(This post has been authored by our intern, Bhavik Shukla, a 5th year student at NLIU, Bhopal)
Divij wrote on the voluntary initiatives undertaken across the world for facilitating improved access to COVID-19 related IP. First, he provides insight into the ‘Open Covid Pledge’, which aims to grant a ‘royalty-free patent licence’ for any entity to adopt, in order to end or minimize the impact of COVID-19. However, he notes the uncertainty surrounding the position of licensed IP incorporated into products, as the grant of such licence is time-limited. Second, he covers Costa Rica’s proposal for a pool of IP to help in the battle against COVID-19. He notes that the proposed IP pool has a broader coverage than similar patent pools, as it intends to cover copyrights and regulatory data. Third, he notes that the Chief Scientific Advisors of 13 countries have requested publishers to provide access to scientific research published by them. In conclusion, he states that public health and scientific research are highly dependent on patent monopolies and research of commercial firms, and the same should be realized soon.
I wrote on the trademark related issues thrown up in light of the COVID-19 pandemic. In relation to the registration of ‘Coronavirus’ and ‘COVID-19’ related marks, I note that they are most likely to be refused as first, they carry a high potential to deceive the public by misrepresenting the characteristics of goods and services, and second that most marks are descriptive in nature. Further, I note the attempt of companies to rake in profits in light of the pandemic by covering the specific cases of ‘sanitizers’ and ‘food supplements’. Dealing with already registered marks, I discuss that there would be no question of trademark dilution in light of the precedents. I further note that cancellation of marks on the ground of loss of distinctiveness or potential to deceive appears far-fetched. Finally, I note that companies may re-brand themselves in light of their association with a pandemic, and conclude in the hope that indiscriminate filing of trademarks will stop.
Prashant wrote on the decision of the Government of India (‘government’) to axe royalties to be paid by Indian seed companies to Bayer under IP licensing agreements. He explains that this decision controls not only the retail price of cotton seeds, but also “trait fees” which cover ‘fee for patented technology, “know-how” and other services.’ He notes that though the ‘trait fees’ have consistently fallen over the past three years, its benefit has not been passed on to the farmers. Further, he suggests that the government’s decision may lead to more restrictive IP licensing agreements in the future. Analysing the government’s decision from a trade perspective, he notes the effect of suspension of U.S.’s GSP trading privileges on Indian industries. He concludes by noting that a trade-off should ideally be between farmer incomes and incentivizing companies like Bayer to make their technologies available in India, rather than between profits of Indian seed companies and profits of MNCs.
This was followed by Prof. Ragavan’s post, where she examined the legality of suspension of GSP trading privileges by the U.S. She notes that the GSP program envisages a ‘non-reciprocal’ basis of preferential trade treatment to developing countries. She further states that the purpose of GSP was to promote the participation of the developing countries. She notes that the GSP benefits cannot be unilaterally withdrawn by countries, unless they ‘positively and beneficially’ promote the needs of a developing country. Subsequently, she clarifies that any withdrawal that cannot be termed a ‘benefit’ to a developing country being affected (India), and aimed at it as a sanction would be a violation of the WTO’s Appellate Body precedent. Contextualizing the discussion, she notes that it is highly unlikely that Bayer will bring a dispute on the suspension of royalties against India using the U.S. or that the USTR will detrimentally move against India affecting ‘food’ or medicines, given the situation of COVID-19 worldwide.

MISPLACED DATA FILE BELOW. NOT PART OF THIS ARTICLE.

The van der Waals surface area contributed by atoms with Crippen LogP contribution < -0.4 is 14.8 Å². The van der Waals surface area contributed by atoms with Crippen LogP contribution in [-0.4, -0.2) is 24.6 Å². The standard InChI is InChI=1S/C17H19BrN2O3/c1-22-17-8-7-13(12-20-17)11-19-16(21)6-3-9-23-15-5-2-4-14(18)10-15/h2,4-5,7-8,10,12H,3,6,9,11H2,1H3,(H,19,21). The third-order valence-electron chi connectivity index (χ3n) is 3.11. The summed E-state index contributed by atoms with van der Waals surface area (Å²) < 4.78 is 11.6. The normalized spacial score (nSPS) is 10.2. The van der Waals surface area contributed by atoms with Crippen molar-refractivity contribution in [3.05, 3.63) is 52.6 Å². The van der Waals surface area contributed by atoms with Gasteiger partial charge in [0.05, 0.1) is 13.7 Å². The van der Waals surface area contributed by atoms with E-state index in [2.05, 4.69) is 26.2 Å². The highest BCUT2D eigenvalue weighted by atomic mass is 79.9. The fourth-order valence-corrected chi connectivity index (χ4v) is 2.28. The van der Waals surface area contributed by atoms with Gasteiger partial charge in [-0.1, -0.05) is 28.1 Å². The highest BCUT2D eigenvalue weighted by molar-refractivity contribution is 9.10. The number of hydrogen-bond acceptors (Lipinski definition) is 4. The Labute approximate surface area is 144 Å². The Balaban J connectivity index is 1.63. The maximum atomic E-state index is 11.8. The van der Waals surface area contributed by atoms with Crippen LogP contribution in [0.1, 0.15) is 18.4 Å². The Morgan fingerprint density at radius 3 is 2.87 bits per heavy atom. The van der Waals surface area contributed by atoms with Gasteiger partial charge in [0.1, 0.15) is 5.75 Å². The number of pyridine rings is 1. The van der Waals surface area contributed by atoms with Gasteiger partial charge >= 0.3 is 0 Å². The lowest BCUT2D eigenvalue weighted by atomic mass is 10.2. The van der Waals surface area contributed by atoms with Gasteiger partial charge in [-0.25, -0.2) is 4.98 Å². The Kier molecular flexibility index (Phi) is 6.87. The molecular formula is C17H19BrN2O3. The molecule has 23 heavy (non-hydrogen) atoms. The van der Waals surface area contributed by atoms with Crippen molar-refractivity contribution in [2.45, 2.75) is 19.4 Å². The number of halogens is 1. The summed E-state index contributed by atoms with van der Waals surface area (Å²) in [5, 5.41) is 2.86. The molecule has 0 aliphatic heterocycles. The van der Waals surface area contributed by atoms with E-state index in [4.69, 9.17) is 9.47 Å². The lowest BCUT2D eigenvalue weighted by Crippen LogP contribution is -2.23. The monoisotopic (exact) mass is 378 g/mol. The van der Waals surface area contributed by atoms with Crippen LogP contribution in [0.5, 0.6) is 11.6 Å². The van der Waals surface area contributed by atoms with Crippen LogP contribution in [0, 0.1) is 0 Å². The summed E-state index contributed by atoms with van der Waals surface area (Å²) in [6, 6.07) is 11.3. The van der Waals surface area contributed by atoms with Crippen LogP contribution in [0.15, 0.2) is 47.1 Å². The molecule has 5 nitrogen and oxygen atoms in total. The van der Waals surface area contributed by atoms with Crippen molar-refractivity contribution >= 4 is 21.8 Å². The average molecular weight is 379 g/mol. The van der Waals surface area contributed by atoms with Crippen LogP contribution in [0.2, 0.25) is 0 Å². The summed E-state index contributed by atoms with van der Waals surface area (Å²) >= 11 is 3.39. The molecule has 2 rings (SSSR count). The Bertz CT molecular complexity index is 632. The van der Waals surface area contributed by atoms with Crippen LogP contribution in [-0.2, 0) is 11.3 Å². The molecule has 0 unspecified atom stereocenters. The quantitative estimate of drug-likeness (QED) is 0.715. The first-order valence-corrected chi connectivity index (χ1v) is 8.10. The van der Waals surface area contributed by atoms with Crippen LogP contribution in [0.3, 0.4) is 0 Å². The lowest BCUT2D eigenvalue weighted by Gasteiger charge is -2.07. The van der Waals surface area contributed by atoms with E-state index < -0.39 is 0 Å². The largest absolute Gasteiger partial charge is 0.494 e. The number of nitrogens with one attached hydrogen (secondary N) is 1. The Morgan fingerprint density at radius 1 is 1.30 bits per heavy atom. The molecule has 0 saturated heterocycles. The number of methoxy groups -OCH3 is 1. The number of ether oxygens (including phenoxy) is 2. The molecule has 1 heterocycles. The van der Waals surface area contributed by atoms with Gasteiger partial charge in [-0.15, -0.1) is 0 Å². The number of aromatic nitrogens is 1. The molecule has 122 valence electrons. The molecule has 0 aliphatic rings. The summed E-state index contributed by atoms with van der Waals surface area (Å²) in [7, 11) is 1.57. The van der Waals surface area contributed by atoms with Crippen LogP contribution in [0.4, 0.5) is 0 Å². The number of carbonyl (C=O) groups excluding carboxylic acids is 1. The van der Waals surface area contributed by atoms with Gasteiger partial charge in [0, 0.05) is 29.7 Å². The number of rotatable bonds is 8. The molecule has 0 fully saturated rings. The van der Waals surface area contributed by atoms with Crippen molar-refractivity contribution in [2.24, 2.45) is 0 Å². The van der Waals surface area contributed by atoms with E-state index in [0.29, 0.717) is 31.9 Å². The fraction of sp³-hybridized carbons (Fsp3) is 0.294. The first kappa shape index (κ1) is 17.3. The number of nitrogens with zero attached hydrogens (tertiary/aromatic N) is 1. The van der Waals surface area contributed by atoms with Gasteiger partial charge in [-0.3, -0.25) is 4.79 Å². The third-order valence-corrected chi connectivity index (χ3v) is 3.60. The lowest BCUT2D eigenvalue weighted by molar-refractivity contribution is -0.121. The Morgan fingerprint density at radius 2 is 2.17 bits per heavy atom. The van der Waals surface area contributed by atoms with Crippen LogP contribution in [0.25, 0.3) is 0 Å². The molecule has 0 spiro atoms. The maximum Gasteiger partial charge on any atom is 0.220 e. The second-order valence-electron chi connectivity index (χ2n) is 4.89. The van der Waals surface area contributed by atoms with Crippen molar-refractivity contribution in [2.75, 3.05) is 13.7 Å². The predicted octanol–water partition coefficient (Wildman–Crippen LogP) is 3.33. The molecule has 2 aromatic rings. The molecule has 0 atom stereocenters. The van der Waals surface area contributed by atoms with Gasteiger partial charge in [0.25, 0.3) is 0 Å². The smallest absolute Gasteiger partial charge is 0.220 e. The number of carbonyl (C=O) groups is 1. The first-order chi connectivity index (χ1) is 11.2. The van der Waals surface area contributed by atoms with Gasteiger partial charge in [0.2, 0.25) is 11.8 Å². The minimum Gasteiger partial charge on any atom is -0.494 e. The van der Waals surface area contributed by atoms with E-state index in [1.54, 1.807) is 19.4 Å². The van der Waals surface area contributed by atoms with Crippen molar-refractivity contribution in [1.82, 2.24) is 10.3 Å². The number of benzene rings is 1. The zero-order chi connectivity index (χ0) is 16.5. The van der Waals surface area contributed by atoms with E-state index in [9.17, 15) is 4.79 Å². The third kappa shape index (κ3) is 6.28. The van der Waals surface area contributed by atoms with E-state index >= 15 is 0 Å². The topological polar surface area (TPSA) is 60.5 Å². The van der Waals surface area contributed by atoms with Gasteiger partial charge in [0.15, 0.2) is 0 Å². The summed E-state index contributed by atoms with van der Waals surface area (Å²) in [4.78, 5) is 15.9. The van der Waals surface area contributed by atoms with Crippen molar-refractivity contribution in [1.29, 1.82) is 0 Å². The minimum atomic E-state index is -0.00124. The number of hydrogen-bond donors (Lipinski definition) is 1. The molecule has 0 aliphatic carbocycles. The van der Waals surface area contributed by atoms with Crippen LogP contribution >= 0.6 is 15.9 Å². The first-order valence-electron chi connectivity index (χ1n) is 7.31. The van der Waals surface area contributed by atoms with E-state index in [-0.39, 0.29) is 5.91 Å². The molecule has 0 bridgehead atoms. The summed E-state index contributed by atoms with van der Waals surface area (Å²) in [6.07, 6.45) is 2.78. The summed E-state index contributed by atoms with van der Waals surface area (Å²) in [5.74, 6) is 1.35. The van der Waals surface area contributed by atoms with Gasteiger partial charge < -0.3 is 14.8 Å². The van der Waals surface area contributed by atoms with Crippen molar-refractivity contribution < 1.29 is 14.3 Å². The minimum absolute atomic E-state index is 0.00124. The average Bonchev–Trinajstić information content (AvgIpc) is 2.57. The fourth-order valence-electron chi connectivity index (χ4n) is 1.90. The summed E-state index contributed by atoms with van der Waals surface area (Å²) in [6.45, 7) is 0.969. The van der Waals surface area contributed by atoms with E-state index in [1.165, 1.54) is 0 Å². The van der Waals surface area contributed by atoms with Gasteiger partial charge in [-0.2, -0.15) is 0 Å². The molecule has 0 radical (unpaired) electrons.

In a quick response to Prof. Ragavan, Prashant notes that his point concerned only the Bt technology owned by Bayer, and not food crops. He further clarifies that the invocation of the Essential Commodity Act, 1955 by the government is not linked to IP, and this is the first time that the government has used it in respect of licensing fees for IP. With respect to the suspension of GSP benefits, he notes two decisions taken by the Trump administration which purely pertain to trade law. Rebutting Prof. Ragavan’s argument on unilateral withdrawal of GSP benefits, he notes that developed countries have the freedom to selectively apply their GSP programs. He concludes by that trading positions will perhaps be more protectionist after the pandemic ends, and there is a possibility of retaliatory trade action by the U.S. then.
Namratha reported on the decision of the Bombay HC in Zee Entertainment Enterprises v. Ameya Vinod Khopkar. Through this judgment, the Court refused to grant an ad-interim injunction restraining the Defendants from making a sequel of the film ‘De Dhakka.’ Namratha states that the parties relied upon the deed of assignment entered into between them to claim that the other party did not have a right over future works in relation to the film. She further notes that the Judge concluded that there was no prima facie case in favour of the Plaintiffs as, first, the words ‘sequel rights’ did not appear in the assignment deed; second, the deed was only meant to transfer ‘negative rights’ in the film; and third, the sequel had completely different script, dialogues, concept etc. Examining the assignment deed, Namratha points out that its language is highly vague, and could not be extended to cover ‘prequels’ or ‘sequels’, as they were not explicitly mentioned therein.